THE DIFFERENCE BETWEEN ONSHORE AND OFFSHORE RMB (CNY & CNH) – AND WHY IT MATTERS
China is the world’s second largest economy, and the world’s largest trader in goods. It’s a country with huge opportunities for businesses large and small. Although it has opened up trading its currency, the Chinese yuan, knowing the differences between the domestic renminbi and the offshore renminbi will be a financial benefit for businesses of all sizes.
One of the world’s top five most-used currencies, the renminbi (RMB) is the official name of China’s currency. The Chinese yuan (CNY) is another name for China’s currency, and is the principal unit of RMB. The two names, renminbi and yuan, are interchangeable.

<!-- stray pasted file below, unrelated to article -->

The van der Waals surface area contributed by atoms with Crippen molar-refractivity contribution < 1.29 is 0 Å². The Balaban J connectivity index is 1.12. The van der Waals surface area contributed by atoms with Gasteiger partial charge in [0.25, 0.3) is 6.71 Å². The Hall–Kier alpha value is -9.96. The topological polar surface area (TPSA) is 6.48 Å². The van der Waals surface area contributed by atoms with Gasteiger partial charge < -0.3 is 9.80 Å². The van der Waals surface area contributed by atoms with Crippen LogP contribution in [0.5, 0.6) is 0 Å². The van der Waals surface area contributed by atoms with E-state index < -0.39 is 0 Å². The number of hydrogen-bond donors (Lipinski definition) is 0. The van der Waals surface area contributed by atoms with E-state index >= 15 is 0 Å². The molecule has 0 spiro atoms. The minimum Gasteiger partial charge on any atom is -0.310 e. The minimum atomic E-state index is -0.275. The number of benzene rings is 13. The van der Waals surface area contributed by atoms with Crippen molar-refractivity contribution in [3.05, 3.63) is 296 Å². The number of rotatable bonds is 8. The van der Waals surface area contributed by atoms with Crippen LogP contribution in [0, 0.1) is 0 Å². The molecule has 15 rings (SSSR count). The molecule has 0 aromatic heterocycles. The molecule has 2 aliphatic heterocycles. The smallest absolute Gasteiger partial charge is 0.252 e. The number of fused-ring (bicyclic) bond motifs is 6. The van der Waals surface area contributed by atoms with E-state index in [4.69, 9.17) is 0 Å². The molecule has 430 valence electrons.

OPENING THE DOOR
In 2009, Chinese authorities lifted restrictions on RMB trade settlements between China and Hong Kong – the first time that RMB settlements were allowed outside mainland China. This was marked by the creation of the CNH, with the ‘H’ standing for Hong Kong.
Since then, these regulations have been gradually eased, leading to the development of RMB markets in Hong Kong and other offshore RMB markets like Australia, the US, Singapore and the UK as China gradually internationalized the renminbi. These exist alongside the RMB onshore market in mainland China, where buying and selling restrictions still apply. As a result, there are now two RMB markets: offshore and onshore.
Due to China’s cross-border currency controls, the Chinese yuan is allowed to trade for a different price in an offshore market like Hong Kong. In order to distinguish between these two prices, the unofficial abbreviation CNH is used to refer to the offshore price of the Chinese yuan (CNY). READ MORE